Getting over my ‘mild bipolar’

After having my meds adjusted last week, I went to see the pdoc again today. Changing from Geodon to Seroquel was not so easy, despite the fact that the pdoc said there should be no problem. For two days I was shaky, dizzy, anxious, couldn’t work and could barely sit up straight. (As an aside, no matter who says what, cold turkey is never a good idea. Taper taper taper.) This little experience has taught me to always listen to my own body before listening to the voices around me. Also that Seroquel is the unfortunate answer to my little hypomanic problems.

So back to today, bawling my eyes out because I am just too tired to face another day and then being told by my pdoc that I really focus too much on this whole bipolar thing. Mine is only mild and more on the depressive side (like depression is not excruciating) and at least I don’t have bipolar 1. And he sees loads of fucked people (his words), and I am not one of them. I am actually doing well. Now I can’t really argue with that, because I am not locked up in a state mental health facility chained to a bed. So yes, life could be a lot worse. But does that make what I am experiencing here, now, any less real, or earth shattering for me? No. In my frame of reference, this might not be the worse it’s been, but it’s getting pretty close. I’m not necessarily as depressed (touch wood), but my little trip into hypomania was almost as bad as it was when I was first diagnosed. So for me I’m pretty close to rock bottom. A more self-aware semi-rock bottom, but still. And maybe my rock bottom might not be as low as someone else’s, but it’s still pretty shitty.

Look, the man makes valid points. I know he says it to me like it is and not what I want to hear. And I know I can be a bit neurotic. But on the one hand you have people telling you to be kind to yourself, love yourself, take it easy, and on the other hand you have people telling you to put on your big girl panties and get over it. Life is hard and it’s unfair. I think this is what makes the journey so lonely; you can’t really win either way. People will always give you contradictory messages. You can’t compare experiences. And in the end you go back to it just being you. Not sharing what’s going on in your head and heart. You are still isolated, because none of us can truly understand what another person is going through, whatever it is. So we’re all lonely little beings wondering this planet by ourselves. Life is all we have, says the doc. Nothing, and no one else, really. Thanks for the good cheer, doc. That’s exactly what a depressed person wants to hear.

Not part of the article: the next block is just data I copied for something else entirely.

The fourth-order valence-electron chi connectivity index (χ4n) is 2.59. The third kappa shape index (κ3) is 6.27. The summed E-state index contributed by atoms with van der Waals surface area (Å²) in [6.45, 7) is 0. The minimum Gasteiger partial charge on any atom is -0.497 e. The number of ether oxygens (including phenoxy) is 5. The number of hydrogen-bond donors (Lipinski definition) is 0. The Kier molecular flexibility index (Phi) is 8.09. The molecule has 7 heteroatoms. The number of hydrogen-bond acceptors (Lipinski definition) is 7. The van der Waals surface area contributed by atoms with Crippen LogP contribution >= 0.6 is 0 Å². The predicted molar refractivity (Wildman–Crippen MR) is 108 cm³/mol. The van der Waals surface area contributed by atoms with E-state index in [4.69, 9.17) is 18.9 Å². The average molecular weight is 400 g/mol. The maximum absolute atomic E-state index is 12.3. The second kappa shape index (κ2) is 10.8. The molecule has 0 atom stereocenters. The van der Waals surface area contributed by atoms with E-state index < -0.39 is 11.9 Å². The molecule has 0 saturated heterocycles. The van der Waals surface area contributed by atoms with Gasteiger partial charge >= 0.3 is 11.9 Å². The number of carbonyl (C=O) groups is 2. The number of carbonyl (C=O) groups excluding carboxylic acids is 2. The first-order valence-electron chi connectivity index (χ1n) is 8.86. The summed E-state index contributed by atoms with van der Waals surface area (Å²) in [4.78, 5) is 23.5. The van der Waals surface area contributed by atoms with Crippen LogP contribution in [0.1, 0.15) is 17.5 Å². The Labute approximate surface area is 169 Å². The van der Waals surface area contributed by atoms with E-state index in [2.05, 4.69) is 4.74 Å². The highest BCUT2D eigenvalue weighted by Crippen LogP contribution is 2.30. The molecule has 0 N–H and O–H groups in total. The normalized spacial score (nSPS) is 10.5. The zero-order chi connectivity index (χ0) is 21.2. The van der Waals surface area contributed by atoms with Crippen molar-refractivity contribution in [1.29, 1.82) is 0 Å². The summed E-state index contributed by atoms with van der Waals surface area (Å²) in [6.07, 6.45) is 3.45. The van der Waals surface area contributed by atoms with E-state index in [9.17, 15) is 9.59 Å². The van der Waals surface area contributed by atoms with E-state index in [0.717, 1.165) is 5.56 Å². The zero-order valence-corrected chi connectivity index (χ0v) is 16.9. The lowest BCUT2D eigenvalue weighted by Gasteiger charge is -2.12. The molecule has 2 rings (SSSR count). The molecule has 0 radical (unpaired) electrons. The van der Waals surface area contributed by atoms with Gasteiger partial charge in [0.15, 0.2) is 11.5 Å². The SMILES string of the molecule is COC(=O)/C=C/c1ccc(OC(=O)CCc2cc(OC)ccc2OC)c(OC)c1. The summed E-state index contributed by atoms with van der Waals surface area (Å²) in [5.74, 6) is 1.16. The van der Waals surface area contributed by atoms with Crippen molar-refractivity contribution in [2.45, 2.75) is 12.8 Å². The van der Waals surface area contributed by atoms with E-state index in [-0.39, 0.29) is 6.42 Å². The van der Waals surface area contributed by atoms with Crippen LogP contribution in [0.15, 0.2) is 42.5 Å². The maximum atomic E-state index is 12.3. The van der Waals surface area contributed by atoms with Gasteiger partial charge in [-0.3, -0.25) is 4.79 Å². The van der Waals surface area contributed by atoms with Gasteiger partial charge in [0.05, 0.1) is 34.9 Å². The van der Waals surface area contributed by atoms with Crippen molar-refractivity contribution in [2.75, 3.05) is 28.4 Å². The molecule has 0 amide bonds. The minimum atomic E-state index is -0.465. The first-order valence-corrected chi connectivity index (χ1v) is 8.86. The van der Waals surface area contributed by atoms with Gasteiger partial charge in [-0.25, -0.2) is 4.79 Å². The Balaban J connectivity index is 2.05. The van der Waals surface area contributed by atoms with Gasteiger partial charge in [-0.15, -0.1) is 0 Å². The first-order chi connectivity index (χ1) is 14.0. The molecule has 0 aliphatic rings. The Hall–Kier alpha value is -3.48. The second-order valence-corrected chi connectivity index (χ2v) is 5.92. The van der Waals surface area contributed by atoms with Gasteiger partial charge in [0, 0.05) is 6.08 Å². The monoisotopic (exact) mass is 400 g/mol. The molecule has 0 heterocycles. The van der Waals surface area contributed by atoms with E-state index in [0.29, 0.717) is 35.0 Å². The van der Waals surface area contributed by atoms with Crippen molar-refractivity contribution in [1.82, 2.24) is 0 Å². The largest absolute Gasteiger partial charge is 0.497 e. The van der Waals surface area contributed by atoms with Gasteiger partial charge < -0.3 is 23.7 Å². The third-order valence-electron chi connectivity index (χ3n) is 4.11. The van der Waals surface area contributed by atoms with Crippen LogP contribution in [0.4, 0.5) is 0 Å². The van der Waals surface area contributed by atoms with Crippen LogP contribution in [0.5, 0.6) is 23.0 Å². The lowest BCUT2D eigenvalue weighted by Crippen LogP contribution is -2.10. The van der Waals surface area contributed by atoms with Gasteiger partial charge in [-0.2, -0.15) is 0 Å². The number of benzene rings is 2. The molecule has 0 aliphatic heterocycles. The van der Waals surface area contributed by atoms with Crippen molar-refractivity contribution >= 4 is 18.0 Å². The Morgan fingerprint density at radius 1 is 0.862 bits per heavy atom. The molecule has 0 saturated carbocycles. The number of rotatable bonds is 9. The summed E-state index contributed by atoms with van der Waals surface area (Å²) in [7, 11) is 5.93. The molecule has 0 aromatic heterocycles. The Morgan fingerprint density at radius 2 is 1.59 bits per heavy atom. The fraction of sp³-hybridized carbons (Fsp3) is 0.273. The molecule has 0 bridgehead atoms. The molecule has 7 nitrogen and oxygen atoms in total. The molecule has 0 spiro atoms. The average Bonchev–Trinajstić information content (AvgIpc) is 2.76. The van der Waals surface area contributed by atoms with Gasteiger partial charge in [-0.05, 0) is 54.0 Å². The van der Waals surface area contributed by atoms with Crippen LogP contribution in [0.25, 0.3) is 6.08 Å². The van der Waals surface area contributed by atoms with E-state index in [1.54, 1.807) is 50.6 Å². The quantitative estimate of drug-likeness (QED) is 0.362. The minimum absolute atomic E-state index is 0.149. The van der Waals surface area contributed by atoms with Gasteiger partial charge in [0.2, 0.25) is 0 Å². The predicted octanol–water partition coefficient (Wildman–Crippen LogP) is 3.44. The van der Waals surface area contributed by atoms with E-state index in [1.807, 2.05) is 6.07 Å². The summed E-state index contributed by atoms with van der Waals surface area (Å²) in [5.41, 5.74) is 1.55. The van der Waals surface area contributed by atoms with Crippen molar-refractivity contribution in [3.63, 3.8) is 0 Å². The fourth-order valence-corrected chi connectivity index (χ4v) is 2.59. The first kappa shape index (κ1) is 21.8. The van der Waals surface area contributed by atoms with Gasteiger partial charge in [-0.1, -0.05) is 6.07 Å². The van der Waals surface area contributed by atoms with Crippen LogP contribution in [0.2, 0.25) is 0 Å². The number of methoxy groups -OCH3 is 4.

Yes, I have a lot to be grateful for. But that’s the problem with depression, isn’t is? There are no feelings of joy. Cognitively, yes, I get it. A part of my brain tells me what these emotions should be. But on the inside? I don’t feel it with my soul. There I feel only apathy, with bouts of anger. Mostly, I’m just tired.

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4 thoughts on “Getting over my ‘mild bipolar’

  1. This is my first post I read of yours. I like reading it. I was on Geodon and I hated it. I know about the side effects. The worst is can’t fall sleep and when you do. You wake up just for few sec of sleep. I got bipolar2 and I’m not on any meds for couple years now since like, 2006.

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